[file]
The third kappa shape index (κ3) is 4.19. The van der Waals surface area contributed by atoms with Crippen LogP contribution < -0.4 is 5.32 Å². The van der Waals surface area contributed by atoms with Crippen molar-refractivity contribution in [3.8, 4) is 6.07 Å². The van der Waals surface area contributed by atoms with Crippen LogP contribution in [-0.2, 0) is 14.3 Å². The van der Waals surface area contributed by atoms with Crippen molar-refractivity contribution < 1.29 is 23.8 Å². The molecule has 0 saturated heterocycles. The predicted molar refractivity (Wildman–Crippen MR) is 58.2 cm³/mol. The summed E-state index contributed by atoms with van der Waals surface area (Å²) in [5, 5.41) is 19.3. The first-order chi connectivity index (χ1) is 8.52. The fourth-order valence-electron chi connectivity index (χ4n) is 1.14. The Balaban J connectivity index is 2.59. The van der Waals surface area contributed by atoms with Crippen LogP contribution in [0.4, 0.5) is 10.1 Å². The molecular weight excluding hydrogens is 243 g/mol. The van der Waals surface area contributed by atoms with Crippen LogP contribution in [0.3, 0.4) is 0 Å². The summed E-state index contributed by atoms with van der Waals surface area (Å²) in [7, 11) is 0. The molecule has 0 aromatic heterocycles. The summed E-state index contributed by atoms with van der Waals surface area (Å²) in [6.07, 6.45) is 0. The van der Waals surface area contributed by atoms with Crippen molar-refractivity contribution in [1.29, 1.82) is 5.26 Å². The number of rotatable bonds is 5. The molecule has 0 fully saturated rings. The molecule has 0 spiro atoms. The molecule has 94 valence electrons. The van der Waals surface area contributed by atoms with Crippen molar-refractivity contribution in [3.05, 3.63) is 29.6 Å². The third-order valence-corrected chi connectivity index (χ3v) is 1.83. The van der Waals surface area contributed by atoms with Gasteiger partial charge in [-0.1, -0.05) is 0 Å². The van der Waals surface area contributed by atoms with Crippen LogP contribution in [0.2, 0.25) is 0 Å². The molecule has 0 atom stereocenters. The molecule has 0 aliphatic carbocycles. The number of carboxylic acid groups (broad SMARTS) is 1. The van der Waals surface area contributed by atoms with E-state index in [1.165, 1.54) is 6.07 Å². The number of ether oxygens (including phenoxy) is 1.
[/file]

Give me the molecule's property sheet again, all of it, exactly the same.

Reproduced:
The third kappa shape index (κ3) is 4.19. The van der Waals surface area contributed by atoms with Crippen LogP contribution < -0.4 is 5.32 Å². The van der Waals surface area contributed by atoms with Crippen molar-refractivity contribution in [3.8, 4) is 6.07 Å². The van der Waals surface area contributed by atoms with Crippen LogP contribution in [-0.2, 0) is 14.3 Å². The van der Waals surface area contributed by atoms with Crippen molar-refractivity contribution < 1.29 is 23.8 Å². The molecule has 0 saturated heterocycles. The predicted molar refractivity (Wildman–Crippen MR) is 58.2 cm³/mol. The summed E-state index contributed by atoms with van der Waals surface area (Å²) in [5, 5.41) is 19.3. The first-order chi connectivity index (χ1) is 8.52. The fourth-order valence-electron chi connectivity index (χ4n) is 1.14. The Balaban J connectivity index is 2.59. The van der Waals surface area contributed by atoms with Crippen LogP contribution in [0.4, 0.5) is 10.1 Å². The molecular weight excluding hydrogens is 243 g/mol. The van der Waals surface area contributed by atoms with Crippen LogP contribution in [0.3, 0.4) is 0 Å². The summed E-state index contributed by atoms with van der Waals surface area (Å²) in [7, 11) is 0. The molecule has 0 aromatic heterocycles. The summed E-state index contributed by atoms with van der Waals surface area (Å²) in [6.07, 6.45) is 0. The van der Waals surface area contributed by atoms with Crippen molar-refractivity contribution in [1.29, 1.82) is 5.26 Å². The number of rotatable bonds is 5. The molecule has 0 fully saturated rings. The molecule has 0 spiro atoms. The molecule has 94 valence electrons. The van der Waals surface area contributed by atoms with Crippen molar-refractivity contribution in [3.05, 3.63) is 29.6 Å². The third-order valence-corrected chi connectivity index (χ3v) is 1.83. The van der Waals surface area contributed by atoms with Gasteiger partial charge in [-0.1, -0.05) is 0 Å². The van der Waals surface area contributed by atoms with Crippen LogP contribution in [0.2, 0.25) is 0 Å². The molecule has 0 atom stereocenters. The molecule has 0 aliphatic carbocycles. The number of carboxylic acid groups (broad SMARTS) is 1. The van der Waals surface area contributed by atoms with E-state index in [1.165, 1.54) is 6.07 Å². The number of ether oxygens (including phenoxy) is 1.